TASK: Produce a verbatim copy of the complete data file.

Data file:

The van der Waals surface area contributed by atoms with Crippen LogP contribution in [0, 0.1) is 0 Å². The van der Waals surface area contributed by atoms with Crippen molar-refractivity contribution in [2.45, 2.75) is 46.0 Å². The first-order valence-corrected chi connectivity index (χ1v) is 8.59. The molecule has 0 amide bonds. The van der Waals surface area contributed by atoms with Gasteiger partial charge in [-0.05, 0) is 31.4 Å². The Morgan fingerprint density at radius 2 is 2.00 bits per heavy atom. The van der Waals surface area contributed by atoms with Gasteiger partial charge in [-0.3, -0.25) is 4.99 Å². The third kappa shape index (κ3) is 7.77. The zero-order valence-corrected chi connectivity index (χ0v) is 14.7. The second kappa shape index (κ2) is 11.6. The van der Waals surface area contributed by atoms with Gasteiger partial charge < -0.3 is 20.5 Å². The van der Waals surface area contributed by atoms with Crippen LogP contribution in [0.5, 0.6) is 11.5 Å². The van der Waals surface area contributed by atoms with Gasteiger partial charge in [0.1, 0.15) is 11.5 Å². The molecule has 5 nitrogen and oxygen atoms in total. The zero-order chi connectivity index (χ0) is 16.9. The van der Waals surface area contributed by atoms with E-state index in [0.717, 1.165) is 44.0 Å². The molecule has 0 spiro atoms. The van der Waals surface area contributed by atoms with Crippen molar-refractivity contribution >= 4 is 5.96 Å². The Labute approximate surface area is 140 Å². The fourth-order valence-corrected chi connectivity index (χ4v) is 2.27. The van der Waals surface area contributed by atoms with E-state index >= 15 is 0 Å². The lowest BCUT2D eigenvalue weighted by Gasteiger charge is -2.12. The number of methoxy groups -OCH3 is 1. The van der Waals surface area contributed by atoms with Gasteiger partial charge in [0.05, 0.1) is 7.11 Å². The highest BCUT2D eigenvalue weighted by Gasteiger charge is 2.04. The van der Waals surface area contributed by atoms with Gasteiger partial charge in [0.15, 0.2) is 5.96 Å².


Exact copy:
The van der Waals surface area contributed by atoms with Crippen LogP contribution in [0, 0.1) is 0 Å². The van der Waals surface area contributed by atoms with Crippen molar-refractivity contribution in [2.45, 2.75) is 46.0 Å². The first-order valence-corrected chi connectivity index (χ1v) is 8.59. The molecule has 0 amide bonds. The van der Waals surface area contributed by atoms with Gasteiger partial charge in [-0.05, 0) is 31.4 Å². The Morgan fingerprint density at radius 2 is 2.00 bits per heavy atom. The van der Waals surface area contributed by atoms with Gasteiger partial charge in [-0.3, -0.25) is 4.99 Å². The third kappa shape index (κ3) is 7.77. The zero-order valence-corrected chi connectivity index (χ0v) is 14.7. The second kappa shape index (κ2) is 11.6. The van der Waals surface area contributed by atoms with Gasteiger partial charge < -0.3 is 20.5 Å². The van der Waals surface area contributed by atoms with Crippen LogP contribution in [0.5, 0.6) is 11.5 Å². The van der Waals surface area contributed by atoms with Gasteiger partial charge in [0.1, 0.15) is 11.5 Å². The molecule has 5 nitrogen and oxygen atoms in total. The zero-order chi connectivity index (χ0) is 16.9. The van der Waals surface area contributed by atoms with E-state index in [0.717, 1.165) is 44.0 Å². The molecule has 0 spiro atoms. The van der Waals surface area contributed by atoms with Crippen molar-refractivity contribution >= 4 is 5.96 Å². The Labute approximate surface area is 140 Å². The fourth-order valence-corrected chi connectivity index (χ4v) is 2.27. The van der Waals surface area contributed by atoms with E-state index >= 15 is 0 Å². The lowest BCUT2D eigenvalue weighted by Gasteiger charge is -2.12. The number of methoxy groups -OCH3 is 1. The van der Waals surface area contributed by atoms with Gasteiger partial charge in [0.05, 0.1) is 7.11 Å². The highest BCUT2D eigenvalue weighted by Gasteiger charge is 2.04. The van der Waals surface area contributed by atoms with Gasteiger partial charge in [0.15, 0.2) is 5.96 Å².